Cambodia & Cheese: ‘’Le Monde est Bleu’’, a reality at the Topaz restaurant

This month, cheese-maker Nicolas Rousseau pulled off a technical feat with the teams at Topaz Norodom: the production from start to finish of a Bleu cheese with a creamy texture and perfectly mastered taste.

Bleu cheese made in Cambodia

The workshop allowed the apprentice cheese-makers to discover all the steps involved in making this cheese, which is extremely popular in France and Europe. With the precious help of the talented and energetic Nicolas and the devotion of Topaz teams, this very French and unique cheese will soon be available in Khéma and Topaz outlets. 

Origin of Bleu

There are several versions of the origin of this cheese, but one story is that it was born in the 19th century from the passion of a farmer in Clermont-Ferrand who set about seeding rye bread with blue mold. Others say this cheese was ‘discovered’ by a shepherd who forgot his meal in a cave while courting a beautiful young girl. When he returned, his bread and cheese had gone moldy. But it was when he tasted them that he discovered blue cheese… 

Stages of production in Topaz 

D-Day: The cooled raw milk from the morning milking is received and brought to the right temperature. It is then matured (32–35°C) with a cocktail of specific ferments, including the famous mold Penicillium roqueforti. Then, the team will add rennet and curdle the milk by using a curd cutter and gentle intermittent stirring to achieve a delicate curd.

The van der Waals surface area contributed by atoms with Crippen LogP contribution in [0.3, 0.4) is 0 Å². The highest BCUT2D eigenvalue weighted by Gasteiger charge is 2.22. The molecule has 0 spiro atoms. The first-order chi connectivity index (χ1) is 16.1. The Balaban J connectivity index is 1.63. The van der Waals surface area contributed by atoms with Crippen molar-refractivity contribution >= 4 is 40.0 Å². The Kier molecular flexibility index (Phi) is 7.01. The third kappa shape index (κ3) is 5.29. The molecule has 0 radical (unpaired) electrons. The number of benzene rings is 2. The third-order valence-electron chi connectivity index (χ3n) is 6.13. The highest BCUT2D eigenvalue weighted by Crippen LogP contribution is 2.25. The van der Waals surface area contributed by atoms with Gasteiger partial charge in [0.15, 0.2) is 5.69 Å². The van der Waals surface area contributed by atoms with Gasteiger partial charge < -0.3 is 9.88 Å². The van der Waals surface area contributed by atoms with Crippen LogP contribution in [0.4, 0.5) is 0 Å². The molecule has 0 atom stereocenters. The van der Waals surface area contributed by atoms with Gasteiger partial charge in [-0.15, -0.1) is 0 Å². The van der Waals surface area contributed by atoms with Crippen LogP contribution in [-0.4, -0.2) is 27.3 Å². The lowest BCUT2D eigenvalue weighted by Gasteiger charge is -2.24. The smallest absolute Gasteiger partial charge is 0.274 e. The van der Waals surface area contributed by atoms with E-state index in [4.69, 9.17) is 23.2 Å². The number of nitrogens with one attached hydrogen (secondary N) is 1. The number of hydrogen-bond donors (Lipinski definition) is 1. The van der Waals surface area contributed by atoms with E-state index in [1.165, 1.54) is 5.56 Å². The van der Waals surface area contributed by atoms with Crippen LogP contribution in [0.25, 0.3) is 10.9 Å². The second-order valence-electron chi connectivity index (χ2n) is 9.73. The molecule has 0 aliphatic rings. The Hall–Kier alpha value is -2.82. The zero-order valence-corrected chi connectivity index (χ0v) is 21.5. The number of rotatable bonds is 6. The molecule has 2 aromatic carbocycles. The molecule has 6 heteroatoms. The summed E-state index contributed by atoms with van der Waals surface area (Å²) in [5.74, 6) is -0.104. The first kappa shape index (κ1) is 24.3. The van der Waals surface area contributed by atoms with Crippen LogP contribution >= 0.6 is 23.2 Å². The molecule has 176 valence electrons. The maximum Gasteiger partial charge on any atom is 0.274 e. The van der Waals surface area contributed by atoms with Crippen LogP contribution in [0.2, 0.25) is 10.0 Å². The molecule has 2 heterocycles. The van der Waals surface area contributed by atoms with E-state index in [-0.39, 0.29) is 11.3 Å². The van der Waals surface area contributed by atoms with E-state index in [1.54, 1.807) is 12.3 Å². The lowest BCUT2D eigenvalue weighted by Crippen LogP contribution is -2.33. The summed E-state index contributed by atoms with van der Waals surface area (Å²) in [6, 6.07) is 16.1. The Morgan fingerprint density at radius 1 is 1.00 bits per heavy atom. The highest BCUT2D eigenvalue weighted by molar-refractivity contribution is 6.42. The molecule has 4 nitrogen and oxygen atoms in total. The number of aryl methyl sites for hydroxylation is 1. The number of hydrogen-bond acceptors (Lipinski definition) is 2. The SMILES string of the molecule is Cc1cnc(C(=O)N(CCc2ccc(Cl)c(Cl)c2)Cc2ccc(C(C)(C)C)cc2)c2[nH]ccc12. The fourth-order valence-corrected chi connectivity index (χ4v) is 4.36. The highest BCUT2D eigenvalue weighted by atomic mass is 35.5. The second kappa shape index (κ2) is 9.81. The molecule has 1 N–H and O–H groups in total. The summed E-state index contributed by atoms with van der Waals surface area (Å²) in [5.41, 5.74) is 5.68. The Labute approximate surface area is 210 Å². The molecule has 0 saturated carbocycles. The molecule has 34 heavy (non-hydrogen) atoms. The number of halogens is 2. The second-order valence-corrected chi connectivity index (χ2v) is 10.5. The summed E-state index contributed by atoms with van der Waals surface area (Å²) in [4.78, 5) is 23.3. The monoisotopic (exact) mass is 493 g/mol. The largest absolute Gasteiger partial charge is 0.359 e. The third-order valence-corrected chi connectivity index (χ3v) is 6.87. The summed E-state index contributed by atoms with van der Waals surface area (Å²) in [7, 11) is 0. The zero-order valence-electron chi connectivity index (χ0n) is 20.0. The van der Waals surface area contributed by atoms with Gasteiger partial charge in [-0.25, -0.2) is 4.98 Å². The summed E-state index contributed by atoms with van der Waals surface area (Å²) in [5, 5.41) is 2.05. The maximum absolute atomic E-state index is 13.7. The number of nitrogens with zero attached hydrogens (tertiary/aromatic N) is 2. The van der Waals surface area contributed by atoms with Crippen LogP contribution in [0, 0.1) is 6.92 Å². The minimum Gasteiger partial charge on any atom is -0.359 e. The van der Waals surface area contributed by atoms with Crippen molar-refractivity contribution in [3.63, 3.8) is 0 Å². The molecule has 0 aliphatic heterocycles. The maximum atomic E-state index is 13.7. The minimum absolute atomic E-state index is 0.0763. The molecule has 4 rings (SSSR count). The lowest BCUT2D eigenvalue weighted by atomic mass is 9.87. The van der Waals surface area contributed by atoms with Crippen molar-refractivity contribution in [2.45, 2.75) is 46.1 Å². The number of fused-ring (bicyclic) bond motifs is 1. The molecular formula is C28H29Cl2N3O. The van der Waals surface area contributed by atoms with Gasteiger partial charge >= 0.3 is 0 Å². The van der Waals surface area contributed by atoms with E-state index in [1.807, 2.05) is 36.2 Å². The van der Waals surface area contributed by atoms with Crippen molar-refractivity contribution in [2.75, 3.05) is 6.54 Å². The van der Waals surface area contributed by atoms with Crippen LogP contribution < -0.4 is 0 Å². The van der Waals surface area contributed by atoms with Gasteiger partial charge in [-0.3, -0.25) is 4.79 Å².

Cheese-maker Nicolas Rousseau (right) with apprentice cheese-makers for Topaz

Cheese makers will then mould the curd in bottomless moulds to extract the whey, or drain it. Then, they will turn the moulds over during the day to facilitate draining.
On day D+1, the team will check the core temperature of the cheeses and their pH, remove the cheeses from the moulds and salt the cheeses with Kampot flower salt.
Then the maturing process begins and it’s quite technical. This takes place in two stages: maturing at 9 – 11°C in a very humid environment, during which there are two ‘pricking’. These pricking are essential for supplying the aerobic Penicillium roqueforti mold with oxygen. 

After four weeks, when the blue mold has developed well inside the cheese (coring test with a probe), the cheese is wrapped with aluminium to slow down the development of the mould (no more O2). 

The cheese is then chilled to 4–6°C for a minimum of two weeks to accentuate the proteolysis of the cheese. This process involves the natural enzymes ‘cutting’ the proteins, resulting in an increasingly creamy product. In summary, it will take six weeks to produce the blue cheese. Four weeks will be spent at cellar temperature, and two weeks at a lower temperature. 


The final yield is around 12 to 13%. One hundred litres of milk will yield 12 to 13 kg of creamy-blue cheese. This means that you will need around 8 litres of milk to make 1 kg of creamy-blue cheese. The milk used is whole, so the original cream content is retained. This is important because it is not always the case in all cheese dairies. Bleu belongs to the family of uncooked soft cheeses with internal mold. It is undoubtedly one of the most technically challenging artisanal cheeses to produce. You’ll be able to find it soon at Khéma and Topaz restaurants!  

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Authors: Julia Pasquier-Desvignes and Nicolas Rousseau 



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